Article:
New blog feature! Each Monday we’ll pass on links to articles we thought were well worth reading from the previous week, kind of a Digg-lite for those who live where we do (British Columbia, Canada), work like we do (high speed business internet), and drink the same kool aid we do (internet trends, internet privacy, cutting-edge technology, etc.). If you don’t want to wait ’til Monday, we usually tweet and link to these as we come across them…
Vancouver Courier: Canadian ISPs forced to disclose your personal information without warrant or judicial oversight (pub Jan 23)
From the intro:
“Sometime soon, in a frontal assault on Internet freedom, the Harper government will table legislation known as “Lawful Access,” which will rob Canadians of privacy online. And we can thank, in part, the Vancouver Police Department, which runs a national pro-Lawful Access campaign out of VPD headquarters on Graveley Street.”
New York Times: How the U.S. Lost Out on iPhone Work (pub. Jan 21)
“Not long ago, Apple boasted that its products were made in America. Today, few are. Almost all of the 70 million iPhones, 30 million iPads and 59 million other products Apple sold last year were manufactured overseas.”
What happened to that work? What’s happened to “Made in America”?
Washington Post: Google announces privacy changes across products; users can’t opt out (pub. Jan 24)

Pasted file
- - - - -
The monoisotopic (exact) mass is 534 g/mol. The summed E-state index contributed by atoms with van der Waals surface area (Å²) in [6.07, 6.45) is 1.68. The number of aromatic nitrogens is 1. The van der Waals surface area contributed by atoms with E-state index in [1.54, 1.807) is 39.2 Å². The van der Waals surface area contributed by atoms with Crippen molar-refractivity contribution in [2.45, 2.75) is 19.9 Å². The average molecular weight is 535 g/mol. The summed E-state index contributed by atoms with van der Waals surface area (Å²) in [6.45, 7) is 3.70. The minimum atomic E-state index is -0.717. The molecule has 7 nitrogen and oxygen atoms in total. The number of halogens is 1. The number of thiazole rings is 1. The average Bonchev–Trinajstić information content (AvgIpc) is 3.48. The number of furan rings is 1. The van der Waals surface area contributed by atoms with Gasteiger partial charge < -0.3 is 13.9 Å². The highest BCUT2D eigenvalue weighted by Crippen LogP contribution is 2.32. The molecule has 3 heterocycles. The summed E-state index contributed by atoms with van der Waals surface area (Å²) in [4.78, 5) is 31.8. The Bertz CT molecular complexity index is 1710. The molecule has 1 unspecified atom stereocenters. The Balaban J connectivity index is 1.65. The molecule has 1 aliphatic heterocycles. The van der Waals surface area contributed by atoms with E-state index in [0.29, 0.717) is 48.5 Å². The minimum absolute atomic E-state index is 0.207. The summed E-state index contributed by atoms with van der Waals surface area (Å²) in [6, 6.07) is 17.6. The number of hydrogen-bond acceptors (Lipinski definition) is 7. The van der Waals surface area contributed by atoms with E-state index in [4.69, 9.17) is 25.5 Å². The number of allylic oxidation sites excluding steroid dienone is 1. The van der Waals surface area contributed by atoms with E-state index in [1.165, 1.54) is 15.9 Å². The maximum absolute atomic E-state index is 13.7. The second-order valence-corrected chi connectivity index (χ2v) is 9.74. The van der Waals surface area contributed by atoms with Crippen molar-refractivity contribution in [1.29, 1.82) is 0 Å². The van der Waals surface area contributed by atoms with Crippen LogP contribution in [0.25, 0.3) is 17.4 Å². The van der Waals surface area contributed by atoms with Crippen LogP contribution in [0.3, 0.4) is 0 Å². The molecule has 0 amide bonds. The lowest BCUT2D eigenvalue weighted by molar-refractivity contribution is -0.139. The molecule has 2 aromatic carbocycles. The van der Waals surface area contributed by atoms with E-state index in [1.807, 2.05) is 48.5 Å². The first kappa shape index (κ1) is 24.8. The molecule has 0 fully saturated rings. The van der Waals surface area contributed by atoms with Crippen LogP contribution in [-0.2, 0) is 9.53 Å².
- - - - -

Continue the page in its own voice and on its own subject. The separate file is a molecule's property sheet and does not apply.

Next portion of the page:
“Google will soon know far more about who you are and what you do on the Web. The Web giant announced Tuesday that it plans to follow the activities of users across nearly all of its ubiquitous sites, including YouTube, Gmail and its leading search engine.”
Advertising Age: Google+ Prepares to Revolutionize the Local Landscape (pub. Jan 26)
” …there’s something even more massive that Google could be doing with business pages that would transform the online business space. Google, through its Maps and Places services, already has information on millions of businesses. If the information on each of those business’s pages, complete with address, phone number, photos and customer reviews, were put into a Google+ page, Google+ could become a local-business powerhouse.”
The Atlantic Wire: How Not to Get Censored on Twitter (pub. Jan 27)
“[While there was some mass flipping out when Twitter announced it had developed the ability to censor tweets for specific countries], digging into the details of Twitter’s new ability to block tweets reveals that the new censorship-enabling technology is actually pretty easy to get around. We bet they planned it that way…”
New York Times: For $2 a Star, an Online Retailer Gets 5-Star Product Reviews (pub. Jan 26)
Trust those online reviews you’re counting on?
“In the brutal world of online commerce, where a competing product is just a click away, retailers need all the juice they can get to close a sale. Some exalt themselves by anonymously posting their own laudatory reviews. Now there is an even simpler approach: offering a refund to customers in exchange for a write-up.”